Tuned to the web’s wavelength
Internet radio formats rarely match the sound quality of conventional receiving sets. But richness of content is already being greatly enhanced as radio stations test ways to exploit the strengths of the online option.
|RTE [Ireland]||CBC [Canada]|
|National Public Radio [US]||Radio Free Europe/Radio Liberty|
The first time I came across what we now call new media was 10 years ago, when my editor asked me to investigate a dinner party tip-off that we would soon be able to import videos down our phone lines. This sounded deeply implausible – as afar as I knew, telephones were for talking and that was it – but it set me off on a path that led, I suppose, to this column.
The strange thing is that video-on-demand was nowhere near available in 1992; and it isn’t much closer now. Nevertheless, the idea of getting rid of schedules and being able to watch television programmes whenever you want is an attractive one. Almost, to me, as attractive as being able to listen to radio on demand.
I belong to that small subset of humanity that prefers radio, and particularly speech radio, to television. In the UK Radio 4 is essential for some of us – and baffling to the rest – which is why I was delighted to hear a trailer for “The Archers on demand”. I can now listen to the past seven days’ episodes of this venerable radio soap on the BBC’s site (www.bbc.co.uk/radio4/archers). And I do, occasionally – though I have to say I am not convinced by the quality of internet radio.
One of the mysteries of online audio and video is the choice of formats – the main ones are Real Networks, Windows Media and Quicktime. Real is the most common, and the one used by Radio 4. The good news is that, unlike video, you do not need a fast connection to get the best; the bad news is that the best quality is rarely as good as that on a conventional set. I splashed out $30 on an upgraded version of Real Player – the video was much better, but the sound was still tinny. More confusing yet, the quality seems to vary from the tolerable to the appalling.
New worlds to explore
So I will not (yet) choose to listen to radio over the internet if I can pick up a signal on my transistor. But what if I can’t? This is where online radio is attractive – just as I used to scan though scratchy shortwave to find Radio Tirana when I was young, now I can find a wealth of programmes of all sorts by fiddling around on the web. Real Networks’ own site is a good place to start.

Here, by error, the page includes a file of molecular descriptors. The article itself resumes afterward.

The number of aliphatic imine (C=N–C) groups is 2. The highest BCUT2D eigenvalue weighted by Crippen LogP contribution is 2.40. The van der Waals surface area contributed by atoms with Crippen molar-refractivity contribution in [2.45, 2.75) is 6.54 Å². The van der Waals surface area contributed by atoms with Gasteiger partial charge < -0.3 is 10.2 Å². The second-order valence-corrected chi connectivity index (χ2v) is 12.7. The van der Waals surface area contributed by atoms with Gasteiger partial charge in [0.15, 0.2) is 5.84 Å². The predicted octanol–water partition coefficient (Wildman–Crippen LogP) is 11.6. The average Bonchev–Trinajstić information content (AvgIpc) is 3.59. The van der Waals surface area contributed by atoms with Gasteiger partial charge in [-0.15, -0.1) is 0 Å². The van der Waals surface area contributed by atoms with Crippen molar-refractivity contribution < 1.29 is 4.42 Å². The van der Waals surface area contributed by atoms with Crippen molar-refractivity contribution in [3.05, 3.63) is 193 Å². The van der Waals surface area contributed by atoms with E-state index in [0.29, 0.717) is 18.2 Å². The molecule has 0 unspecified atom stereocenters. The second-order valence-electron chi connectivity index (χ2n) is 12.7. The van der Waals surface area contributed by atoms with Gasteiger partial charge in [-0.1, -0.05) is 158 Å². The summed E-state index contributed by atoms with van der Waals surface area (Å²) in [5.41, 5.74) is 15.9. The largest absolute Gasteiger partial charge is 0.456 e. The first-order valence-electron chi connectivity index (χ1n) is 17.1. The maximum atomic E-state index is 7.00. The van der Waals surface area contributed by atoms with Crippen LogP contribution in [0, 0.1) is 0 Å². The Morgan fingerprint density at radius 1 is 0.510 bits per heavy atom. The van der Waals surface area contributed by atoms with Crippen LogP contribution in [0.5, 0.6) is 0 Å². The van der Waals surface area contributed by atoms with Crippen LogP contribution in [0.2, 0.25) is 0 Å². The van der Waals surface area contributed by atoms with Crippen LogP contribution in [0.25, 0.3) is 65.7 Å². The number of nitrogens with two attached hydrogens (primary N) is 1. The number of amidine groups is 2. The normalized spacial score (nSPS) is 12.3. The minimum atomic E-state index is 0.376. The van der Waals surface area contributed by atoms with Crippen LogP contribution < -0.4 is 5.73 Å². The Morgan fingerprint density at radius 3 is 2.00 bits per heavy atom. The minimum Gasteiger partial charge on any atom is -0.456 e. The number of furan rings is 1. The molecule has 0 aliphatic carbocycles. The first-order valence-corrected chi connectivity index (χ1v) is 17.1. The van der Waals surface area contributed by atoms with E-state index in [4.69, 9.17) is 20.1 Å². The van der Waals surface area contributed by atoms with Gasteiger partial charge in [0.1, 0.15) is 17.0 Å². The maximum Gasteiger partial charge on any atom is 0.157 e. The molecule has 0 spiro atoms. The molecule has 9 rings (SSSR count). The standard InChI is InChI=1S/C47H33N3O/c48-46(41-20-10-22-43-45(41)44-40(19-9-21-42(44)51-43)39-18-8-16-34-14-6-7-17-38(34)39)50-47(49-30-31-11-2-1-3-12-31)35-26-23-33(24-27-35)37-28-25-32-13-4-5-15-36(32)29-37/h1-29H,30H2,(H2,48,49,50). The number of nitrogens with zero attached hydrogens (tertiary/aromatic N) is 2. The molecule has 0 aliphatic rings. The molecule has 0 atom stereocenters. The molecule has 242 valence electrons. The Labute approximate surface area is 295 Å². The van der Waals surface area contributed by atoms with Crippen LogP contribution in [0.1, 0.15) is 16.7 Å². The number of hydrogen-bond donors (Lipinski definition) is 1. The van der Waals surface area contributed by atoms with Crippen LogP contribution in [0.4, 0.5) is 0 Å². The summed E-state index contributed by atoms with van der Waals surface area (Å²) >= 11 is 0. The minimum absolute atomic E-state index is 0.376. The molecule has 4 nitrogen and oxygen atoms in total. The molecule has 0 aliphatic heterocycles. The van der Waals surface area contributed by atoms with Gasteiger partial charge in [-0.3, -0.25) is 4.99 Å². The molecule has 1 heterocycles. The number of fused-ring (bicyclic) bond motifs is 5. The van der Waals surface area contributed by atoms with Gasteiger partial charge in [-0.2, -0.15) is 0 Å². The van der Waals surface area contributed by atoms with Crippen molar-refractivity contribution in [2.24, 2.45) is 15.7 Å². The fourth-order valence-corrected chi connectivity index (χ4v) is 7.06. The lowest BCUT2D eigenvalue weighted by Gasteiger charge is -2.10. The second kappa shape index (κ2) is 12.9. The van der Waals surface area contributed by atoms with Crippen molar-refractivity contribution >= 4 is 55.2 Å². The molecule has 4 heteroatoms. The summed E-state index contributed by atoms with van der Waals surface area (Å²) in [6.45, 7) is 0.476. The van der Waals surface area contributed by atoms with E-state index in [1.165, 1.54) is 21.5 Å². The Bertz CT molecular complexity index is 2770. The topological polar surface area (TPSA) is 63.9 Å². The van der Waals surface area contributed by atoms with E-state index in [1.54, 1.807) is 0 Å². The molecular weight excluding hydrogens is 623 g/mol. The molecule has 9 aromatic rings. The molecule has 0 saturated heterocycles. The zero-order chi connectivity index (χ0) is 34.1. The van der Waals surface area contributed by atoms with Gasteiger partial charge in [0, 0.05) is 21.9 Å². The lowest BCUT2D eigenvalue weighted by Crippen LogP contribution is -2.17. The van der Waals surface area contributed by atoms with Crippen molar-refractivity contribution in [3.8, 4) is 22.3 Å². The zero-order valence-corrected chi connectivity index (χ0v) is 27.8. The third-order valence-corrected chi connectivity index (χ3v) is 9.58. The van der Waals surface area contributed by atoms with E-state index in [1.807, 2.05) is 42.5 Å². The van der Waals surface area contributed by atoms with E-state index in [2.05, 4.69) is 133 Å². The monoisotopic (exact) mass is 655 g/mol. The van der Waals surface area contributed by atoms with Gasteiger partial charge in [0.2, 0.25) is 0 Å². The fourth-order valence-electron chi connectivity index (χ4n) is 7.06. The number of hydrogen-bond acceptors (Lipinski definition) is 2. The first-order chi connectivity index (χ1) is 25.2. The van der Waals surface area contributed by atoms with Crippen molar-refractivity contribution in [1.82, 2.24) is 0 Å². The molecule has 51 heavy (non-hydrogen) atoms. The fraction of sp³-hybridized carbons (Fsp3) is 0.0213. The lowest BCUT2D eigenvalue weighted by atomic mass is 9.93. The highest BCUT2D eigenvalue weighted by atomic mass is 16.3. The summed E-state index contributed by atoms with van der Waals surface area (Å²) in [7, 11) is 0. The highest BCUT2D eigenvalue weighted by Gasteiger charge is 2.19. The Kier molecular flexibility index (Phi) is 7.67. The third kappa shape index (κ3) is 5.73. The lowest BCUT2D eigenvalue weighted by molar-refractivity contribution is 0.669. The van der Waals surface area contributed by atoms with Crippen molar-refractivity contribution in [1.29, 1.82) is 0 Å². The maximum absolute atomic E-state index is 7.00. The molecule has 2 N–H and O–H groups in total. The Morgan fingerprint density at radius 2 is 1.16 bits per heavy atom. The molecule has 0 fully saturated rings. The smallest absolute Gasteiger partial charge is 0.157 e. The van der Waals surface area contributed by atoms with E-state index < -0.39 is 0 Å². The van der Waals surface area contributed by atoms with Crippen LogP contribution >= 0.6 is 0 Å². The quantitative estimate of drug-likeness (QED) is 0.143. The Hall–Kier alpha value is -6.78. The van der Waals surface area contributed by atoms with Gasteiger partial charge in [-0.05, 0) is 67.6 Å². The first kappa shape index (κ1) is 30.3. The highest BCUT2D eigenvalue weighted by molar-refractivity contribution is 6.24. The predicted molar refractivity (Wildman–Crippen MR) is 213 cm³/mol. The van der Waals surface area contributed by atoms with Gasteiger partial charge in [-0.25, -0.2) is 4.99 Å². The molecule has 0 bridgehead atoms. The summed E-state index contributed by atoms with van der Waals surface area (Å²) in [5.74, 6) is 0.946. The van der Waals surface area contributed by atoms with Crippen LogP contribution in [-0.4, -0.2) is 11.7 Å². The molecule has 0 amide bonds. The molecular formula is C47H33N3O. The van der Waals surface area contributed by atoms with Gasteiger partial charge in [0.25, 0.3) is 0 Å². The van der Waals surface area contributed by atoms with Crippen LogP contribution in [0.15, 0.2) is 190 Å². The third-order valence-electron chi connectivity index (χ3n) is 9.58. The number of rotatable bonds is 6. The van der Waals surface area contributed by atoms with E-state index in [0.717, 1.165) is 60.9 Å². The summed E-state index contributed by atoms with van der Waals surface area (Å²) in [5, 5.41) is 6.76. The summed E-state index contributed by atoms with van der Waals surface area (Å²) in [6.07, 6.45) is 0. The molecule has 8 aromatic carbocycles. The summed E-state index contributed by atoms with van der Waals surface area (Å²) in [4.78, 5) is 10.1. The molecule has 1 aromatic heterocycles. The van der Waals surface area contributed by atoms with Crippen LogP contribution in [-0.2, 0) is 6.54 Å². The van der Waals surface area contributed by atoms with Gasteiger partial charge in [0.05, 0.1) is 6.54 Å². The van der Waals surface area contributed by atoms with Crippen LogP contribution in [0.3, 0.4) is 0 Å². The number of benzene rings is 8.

It is always a sign of a technology that has yet to find its place when there is lots of experimentation. The fact that there are at least three formats is one such sign. Another is the plethora of ways radio stations are using the medium.
Live feeds (listen to what’s on now) are pretty standard. Examples are at Ireland’s RTE and Canada’s CBC. The real differences come first in the way archives are treated and, second, in the integration of audio and other material. Three sites I found that are doing interesting things are the BBC, National Public Radio in the US and the European-based but US-owned Radio Free Europe/Radio Liberty.
Some archives carry only the most recent programmes. The BBC’s Archers site covers only the past week – I want the past 51 years! RFE/RL has a big “broadcast on demand” database – but the volume here comes from the spread of languages (23, including Kazakh and Turkmen) rather than history.
Depth and searchability
For real depth, NPR is unbeatable. Every edition of the Morning Edition since the beginning of 1996 is carried in full (though the sound quality of the earlier shows is poor). This is already handy for anyone studying recent US history; as the archive grows, it will surely become a standard tool for academics, students and journalists. For the casual visitor, meanwhile, NPR also carries archives of Garrison Keillor’s Prairie Home Companion, chopped up into bite-sized chunks.
The Today programme (www.bbc.co.uk/radio4/today) does not have the depth of the Morning Edition archive. It appears to go back to October 2000, though “due to a technical glitch” only pieces from July 2001 will play. But it does have a search engine – tucked away behind the Listen button – which means you can find pieces containing particular words. The engine is strangely unsophisticated. You can only put in a word and/or a specific date: if it allowed date ranges and combinations of words, it would be powerful indeed.
When it comes to integrating content, the BBC is streets ahead, though again there is little standardisation. Alastair Cooke’s Letter from America is available as text and, in some cases, audio. The Archers has a well-populated forum, while Today uses the site as an effective add-on to the broadcast. As well as lively message boards, it polls listeners regularly; this week, they can choose “the wild flower that represents the character of their county”.
Today also plugs its website vigorously on air, though its home page has been looking very strange recently. The Rushmore-like images of the main presenters have been defaced by the computer equivalent of spray paint. Sue McGregor, who has just retired, has been scribbled out, and the words “discontinued 28.02.02” written underneath. Either cruel or post-modern, I can’t decide which. I doubt this digital graffiti will still be there by the time you read this; but I thought I should put it on record.
First published on 09 March, 2002